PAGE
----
Rosca de Pascua: an Argentine Easter tradition.


It’s beautiful, isn’t it? A bit like a crown covered in rubies…

Easter is fast approaching, and for once I decided to post this recipe before people were looking for inspiration, rather than after.

With its soft, sweet and aromatic interior, and an outer layer of creme pattisiere and glase cherries, this is one of the nicest sweet breads you’ll ever eat.

Rosca de Pascua  is to Argentine people what hot cross buns are to the English and Irish: a must have for the Easter holiday.

This bread is eaten on Easter Sunday, more often than not as the dessert of a quite substantial Sunday lunch, but sometimes its taken out at tea time, to share with visiting relatives.

Traditionally, it used to also have an un-peeled boiled egg as part of the decoration, but it was later replaced by a chocolate egg.


These days most people just buy it from a bakery, but if you are lucky enough, you might have a grandma that likes baking and then it will befall on her to make one for Easter Sunday.

If you’ll like something different this Easter, why not give this recipe a go?  Otherwise, you can make it any day and enjoy it as a sweet treat.

It takes a bit of time, but it will be worth your while.

The following ingredients make two 1/2 Kg Roscas or 1 big, 1 kilo Rosca.


600 grs of strong flour

7 grs of instant yeast

100 grs of butter at room temperature

150 grs sugar

3 eggs

1 tablespoon honey

130 ml lukewarm milk

1 teaspoon salt

1 1/2 teaspoon orange blossom water

Zest from 1 orange

Vanilla essence, optional.

To decorate: crème patissiere,  glasse cherries and chouquette sugar.

To make the creme patissiere:

2 egg yolks

20 g corn starch

250 ml milk

60 g sugar

1 teaspoon vanilla essence


How to:

1.- In a bowl mix the tablespoon of honey, the yeast and the lukewarm milk and let it rest until the yeast froths.

2.- Meanwhile mix the flour and the salt in a clean surface and make a well in the centre. Add the eggs, the sugar, the orange blossom essence, the vanilla essence and the orange zest.


3.- Once the yeast has froth, add it to the centre of the well, and with one hand start to mix all the ingredients inside your well until they are fully integrated. Then, carefully, start adding flour from the sides of the well so that the mixture starts to thicken. At this point you can help yourself with a scraper. Keep adding flour until you have a dough.


4.- Once you have incorporated all the flour and your dough is workable you will add the butter. It should be at room temperature and therefore pliable. Just add half the butter to the dough and knead until you can’t see any trace of it on the dough, then add the rest of the butter and knead. You will notice that your dough gets very sticky but don’t add any more flour because that will result in a hard, dense and dry rosca (yes, all because of just a little more flour).


5.- After 10 minutes of working it you’ll have a soft, pliable dough, so just have faith and keep kneading. Let it rest for 15 minutes.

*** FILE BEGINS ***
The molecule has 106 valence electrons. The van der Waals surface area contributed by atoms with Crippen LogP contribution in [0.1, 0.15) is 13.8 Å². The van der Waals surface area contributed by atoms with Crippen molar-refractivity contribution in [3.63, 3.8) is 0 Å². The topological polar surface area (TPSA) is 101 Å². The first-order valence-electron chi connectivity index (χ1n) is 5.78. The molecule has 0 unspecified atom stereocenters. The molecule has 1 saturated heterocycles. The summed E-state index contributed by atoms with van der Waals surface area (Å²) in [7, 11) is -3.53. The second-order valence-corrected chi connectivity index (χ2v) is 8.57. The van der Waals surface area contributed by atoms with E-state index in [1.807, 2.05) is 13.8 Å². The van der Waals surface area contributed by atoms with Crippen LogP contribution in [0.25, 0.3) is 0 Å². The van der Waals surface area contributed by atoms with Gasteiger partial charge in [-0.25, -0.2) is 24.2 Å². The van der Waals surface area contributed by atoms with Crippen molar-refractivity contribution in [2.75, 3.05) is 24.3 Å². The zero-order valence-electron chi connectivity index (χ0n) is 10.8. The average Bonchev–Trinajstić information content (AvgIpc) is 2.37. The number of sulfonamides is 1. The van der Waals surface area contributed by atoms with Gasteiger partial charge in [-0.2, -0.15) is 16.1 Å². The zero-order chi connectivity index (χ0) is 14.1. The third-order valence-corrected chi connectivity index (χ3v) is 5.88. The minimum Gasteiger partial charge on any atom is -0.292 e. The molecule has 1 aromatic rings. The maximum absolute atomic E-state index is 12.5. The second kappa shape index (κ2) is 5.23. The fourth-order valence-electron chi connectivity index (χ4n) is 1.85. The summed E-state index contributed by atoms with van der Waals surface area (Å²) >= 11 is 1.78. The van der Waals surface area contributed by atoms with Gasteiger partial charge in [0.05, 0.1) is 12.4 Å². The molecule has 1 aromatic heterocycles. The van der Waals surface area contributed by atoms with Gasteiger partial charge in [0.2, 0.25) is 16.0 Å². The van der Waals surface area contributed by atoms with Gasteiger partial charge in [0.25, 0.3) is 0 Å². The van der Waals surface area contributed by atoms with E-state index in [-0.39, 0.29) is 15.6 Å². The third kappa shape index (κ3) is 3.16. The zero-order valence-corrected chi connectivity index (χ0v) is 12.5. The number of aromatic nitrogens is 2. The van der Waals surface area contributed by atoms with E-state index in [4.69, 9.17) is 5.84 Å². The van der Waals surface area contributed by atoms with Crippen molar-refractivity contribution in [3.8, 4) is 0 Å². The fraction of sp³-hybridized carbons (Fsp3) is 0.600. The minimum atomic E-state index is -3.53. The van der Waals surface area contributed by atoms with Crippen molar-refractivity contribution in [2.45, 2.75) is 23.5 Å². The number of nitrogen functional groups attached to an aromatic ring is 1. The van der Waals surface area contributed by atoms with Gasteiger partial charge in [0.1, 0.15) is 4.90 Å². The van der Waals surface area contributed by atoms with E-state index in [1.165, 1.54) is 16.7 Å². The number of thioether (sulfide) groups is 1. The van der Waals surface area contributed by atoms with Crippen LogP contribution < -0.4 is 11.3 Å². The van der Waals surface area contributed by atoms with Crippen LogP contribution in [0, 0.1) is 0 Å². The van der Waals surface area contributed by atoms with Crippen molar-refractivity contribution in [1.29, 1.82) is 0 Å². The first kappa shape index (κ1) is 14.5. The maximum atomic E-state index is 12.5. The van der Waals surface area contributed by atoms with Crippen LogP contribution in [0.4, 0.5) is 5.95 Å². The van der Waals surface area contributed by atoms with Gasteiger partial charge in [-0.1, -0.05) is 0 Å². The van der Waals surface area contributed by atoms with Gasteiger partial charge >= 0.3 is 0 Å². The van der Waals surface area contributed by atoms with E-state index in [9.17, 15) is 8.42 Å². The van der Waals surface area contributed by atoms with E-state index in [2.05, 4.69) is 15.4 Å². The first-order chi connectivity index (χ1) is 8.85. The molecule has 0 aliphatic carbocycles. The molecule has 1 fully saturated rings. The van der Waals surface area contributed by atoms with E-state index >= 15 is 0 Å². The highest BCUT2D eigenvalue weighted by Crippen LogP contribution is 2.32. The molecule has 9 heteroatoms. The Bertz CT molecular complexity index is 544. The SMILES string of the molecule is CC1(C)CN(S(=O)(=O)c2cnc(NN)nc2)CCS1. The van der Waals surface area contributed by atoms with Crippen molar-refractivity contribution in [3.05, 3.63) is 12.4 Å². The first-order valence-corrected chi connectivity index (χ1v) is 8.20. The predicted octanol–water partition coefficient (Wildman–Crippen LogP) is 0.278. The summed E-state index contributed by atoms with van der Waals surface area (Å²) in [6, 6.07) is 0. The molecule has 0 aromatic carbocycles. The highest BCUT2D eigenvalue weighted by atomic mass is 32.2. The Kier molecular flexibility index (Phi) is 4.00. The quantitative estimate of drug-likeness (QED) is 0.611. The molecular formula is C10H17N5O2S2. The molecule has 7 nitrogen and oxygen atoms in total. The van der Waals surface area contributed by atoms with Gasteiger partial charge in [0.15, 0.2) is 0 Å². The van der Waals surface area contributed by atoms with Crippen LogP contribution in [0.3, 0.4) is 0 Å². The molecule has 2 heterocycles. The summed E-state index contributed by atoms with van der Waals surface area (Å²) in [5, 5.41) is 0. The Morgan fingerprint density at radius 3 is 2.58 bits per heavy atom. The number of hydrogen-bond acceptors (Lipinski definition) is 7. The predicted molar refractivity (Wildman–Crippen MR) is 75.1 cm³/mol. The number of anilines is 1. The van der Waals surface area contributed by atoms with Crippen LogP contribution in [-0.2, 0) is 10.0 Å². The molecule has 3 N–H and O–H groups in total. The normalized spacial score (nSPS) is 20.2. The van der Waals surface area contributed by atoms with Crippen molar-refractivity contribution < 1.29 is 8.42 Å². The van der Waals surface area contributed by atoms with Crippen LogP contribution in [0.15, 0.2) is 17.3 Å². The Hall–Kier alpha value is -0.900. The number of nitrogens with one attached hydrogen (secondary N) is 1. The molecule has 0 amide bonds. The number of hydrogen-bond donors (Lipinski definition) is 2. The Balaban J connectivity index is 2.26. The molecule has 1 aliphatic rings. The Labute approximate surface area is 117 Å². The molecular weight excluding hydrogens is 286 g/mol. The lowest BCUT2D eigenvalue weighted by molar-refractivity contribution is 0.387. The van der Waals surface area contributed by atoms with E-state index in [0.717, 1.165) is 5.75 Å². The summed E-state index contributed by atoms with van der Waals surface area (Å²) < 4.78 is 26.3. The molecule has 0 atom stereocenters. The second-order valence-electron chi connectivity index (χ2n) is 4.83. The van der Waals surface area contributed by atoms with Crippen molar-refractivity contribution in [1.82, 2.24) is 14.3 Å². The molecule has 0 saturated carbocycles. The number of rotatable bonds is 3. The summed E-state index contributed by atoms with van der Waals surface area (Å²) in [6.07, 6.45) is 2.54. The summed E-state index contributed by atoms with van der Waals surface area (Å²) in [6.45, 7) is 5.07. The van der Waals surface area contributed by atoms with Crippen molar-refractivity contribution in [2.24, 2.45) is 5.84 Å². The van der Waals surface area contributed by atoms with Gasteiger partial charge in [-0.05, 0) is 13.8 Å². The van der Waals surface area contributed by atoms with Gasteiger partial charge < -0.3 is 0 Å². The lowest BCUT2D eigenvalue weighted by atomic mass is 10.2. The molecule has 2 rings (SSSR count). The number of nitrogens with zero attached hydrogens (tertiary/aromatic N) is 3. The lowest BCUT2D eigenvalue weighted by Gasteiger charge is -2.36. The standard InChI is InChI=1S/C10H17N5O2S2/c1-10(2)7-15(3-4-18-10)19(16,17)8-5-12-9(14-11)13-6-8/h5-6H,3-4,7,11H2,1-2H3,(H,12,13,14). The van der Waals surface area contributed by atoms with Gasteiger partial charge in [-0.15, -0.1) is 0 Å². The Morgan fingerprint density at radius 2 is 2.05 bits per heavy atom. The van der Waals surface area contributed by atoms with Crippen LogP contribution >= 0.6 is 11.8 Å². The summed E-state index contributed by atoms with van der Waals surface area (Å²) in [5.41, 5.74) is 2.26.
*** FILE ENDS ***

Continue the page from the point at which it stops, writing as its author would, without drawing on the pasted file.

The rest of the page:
6.- After 15 minutes, dip one of your fingers in flour and use it to make a hole in the centre of the dough. Then use your hand to shape it until the hole is as big as the bottom of a glass.


6.- Place the shaped roscas in a baking tray and in the centre of each rosca place a buttered and floured glass jar or glass so that it will keep its shape during baking. Let them rise until double in size. Because of the sugar and butter in the dough it might take up to 2 hours.


In the meantime you can prepare the crème patissiere:

  1. Beat the egg yolks and sugar for a few minutes until pale and slightly thickened.
  2. Whisk in the flours.
  3. Heat the milk in a saucepan until stating to boil.
  4. Whisk the milk into the egg mix whisking vigorously, otherwise you’ll cook the eggs and get scrambled eggs!!
  5. Put the whole lot back into the pan, stirring all the time until thick and boiling.
  6. Take the pan off the heat – cover with cling-film to prevent a skin from forming.

If you are new to making crème pat, here is a video that might help you. The quantities are different, just ignore, we are making a lot less crème pat!

7.- After 2 hours paint with egg and place in a preheated oven at 190 C for 20 minutes. After 20 minutes remove from the oven and decorate with the crème patissiere, the cherries and the chouquette sugar. Place back in the oven for another 15 minutes. They come out of the oven looking like this:


8.- To give it the bakery finish you have to brush them with a syrup made out of equal parts of water and sugar, simply boil them together until the mixture thickens a bit, let it cool before you brush the roscas with it. That gives them the glossy finish the Rosca de Pascua traditionally has.

DSC051939.- Let them cool down and enjoy!!!



2 thoughts on “Rosca de Pascua: an Argentine Easter tradition.

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